, then, invoke the spirit of our fathers of the first American Revolution, when they declared themselves independent of Great Britain. Let us instantly prepare ourselves, and let us, in due time and form, proclaim our separation from the North, and our separate and independent existence as a people; and let us, like our forefathers, pledge to each other in the maintenance of that position our lives, our fortunes, and sacred honor. Your fellow-citizen, Philip St. Geo. Cocke. Nov. 30, 1860. N. B — I am not to be understood as advocating or advising what is called immediate secession, nor indeed any precipitate or aggressive action that might invite or provoke a physical contest with the North. We are in the right — let us by all means continue to occupy that position. We have only to know our rights, and to be determined to maintain them. We must, however, take time for conference, for deliberation, for preparation, for arming and organizing our military, and for f
May 4th, 1861 AD (search for this): article 1
eavored to place before you the facts of the case in plain and unimpassioned language, and I should feel that I had done injustice to my own connections, and been unfaithful to you, if I did not in conclusion warn you against the dangers of delay, and impress upon you the hopelessness of any remedy for these evils short of secession. You have to deal with a shrewd, heartless and unscrupulous enemy, who in their extremity may promise anything, but in the end will do nothing. On the 4th day of March, 1861, the Federal Government will pass into the hands of the abolitionists. It will then cease to have the claim either upon your confidence or your loyalty; and in my honest judgment, each hour that Georgia remains thereafter a member of the Union, will be an hour of degradation, to be followed by certain, speedy ruin. I entertain no doubt either of your light or duty to secede from the Union. Arouse, then, all your manhood for the great work before you, and be prepared on that day to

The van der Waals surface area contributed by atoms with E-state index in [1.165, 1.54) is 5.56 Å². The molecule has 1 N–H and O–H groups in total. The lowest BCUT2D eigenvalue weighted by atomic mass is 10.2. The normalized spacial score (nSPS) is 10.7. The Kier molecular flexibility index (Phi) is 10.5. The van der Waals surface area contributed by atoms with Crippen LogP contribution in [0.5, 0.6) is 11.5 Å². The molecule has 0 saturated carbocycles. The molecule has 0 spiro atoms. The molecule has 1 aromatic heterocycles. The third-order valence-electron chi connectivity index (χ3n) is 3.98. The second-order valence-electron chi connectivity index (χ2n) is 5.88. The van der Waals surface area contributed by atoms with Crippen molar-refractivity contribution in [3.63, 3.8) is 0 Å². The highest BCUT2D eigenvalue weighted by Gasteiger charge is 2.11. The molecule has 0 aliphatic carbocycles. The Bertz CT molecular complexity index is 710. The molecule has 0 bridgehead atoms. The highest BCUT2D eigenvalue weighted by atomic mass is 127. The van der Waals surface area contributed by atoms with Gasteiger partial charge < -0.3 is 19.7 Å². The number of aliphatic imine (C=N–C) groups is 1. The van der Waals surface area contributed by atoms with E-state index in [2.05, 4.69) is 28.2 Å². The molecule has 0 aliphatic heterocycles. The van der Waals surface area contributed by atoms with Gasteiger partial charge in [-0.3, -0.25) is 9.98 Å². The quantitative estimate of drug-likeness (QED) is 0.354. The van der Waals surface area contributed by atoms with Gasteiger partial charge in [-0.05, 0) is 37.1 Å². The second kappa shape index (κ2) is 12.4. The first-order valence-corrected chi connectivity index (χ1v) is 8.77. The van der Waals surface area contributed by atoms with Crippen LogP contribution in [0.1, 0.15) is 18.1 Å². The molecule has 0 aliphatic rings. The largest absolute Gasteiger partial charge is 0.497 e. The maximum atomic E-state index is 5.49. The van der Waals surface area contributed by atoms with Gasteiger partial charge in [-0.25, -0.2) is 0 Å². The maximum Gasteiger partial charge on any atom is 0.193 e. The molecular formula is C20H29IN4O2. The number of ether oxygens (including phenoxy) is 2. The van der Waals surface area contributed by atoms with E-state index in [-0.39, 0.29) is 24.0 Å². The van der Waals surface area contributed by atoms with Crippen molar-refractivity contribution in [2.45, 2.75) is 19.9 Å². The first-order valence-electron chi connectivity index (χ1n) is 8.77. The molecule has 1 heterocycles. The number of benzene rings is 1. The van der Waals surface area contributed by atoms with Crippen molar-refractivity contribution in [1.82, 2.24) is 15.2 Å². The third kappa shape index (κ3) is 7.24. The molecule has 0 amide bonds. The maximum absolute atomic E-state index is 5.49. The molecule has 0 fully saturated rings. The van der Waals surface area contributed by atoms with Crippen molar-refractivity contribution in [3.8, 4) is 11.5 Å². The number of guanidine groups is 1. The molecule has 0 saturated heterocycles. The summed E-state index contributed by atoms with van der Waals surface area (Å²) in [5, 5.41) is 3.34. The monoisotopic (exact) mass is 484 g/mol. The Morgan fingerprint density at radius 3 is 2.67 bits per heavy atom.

April, 5 AD (search for this): article 1
afety in the Union are at an end, and it only remains to be seen whether our manhood is equal to the task of asserting and maintaining independence out of it. The Union formed by our fathers was one of equality, justice and fraternity. On the 4th of March it will be supplanted by a Union of sectionalism and hatred. The one was worthy of the support and devotion of freemen, the other can only continue at the cost of your honor, your safety, and your independence. Is there no remedy for this sting the Southern States to secede, do they expect to have peace at home, in their union of free States? If they expect such a thing, they will be doomed to a bitter disappointment. Having the control of the Federal Government after the 4th of March, they will, unless they make sufficient overtures to the South, have to decide whether they will allow the Southern States to secede peacefully, or whether they will resort to coercion and war to keep them in the Union. Should they choose coe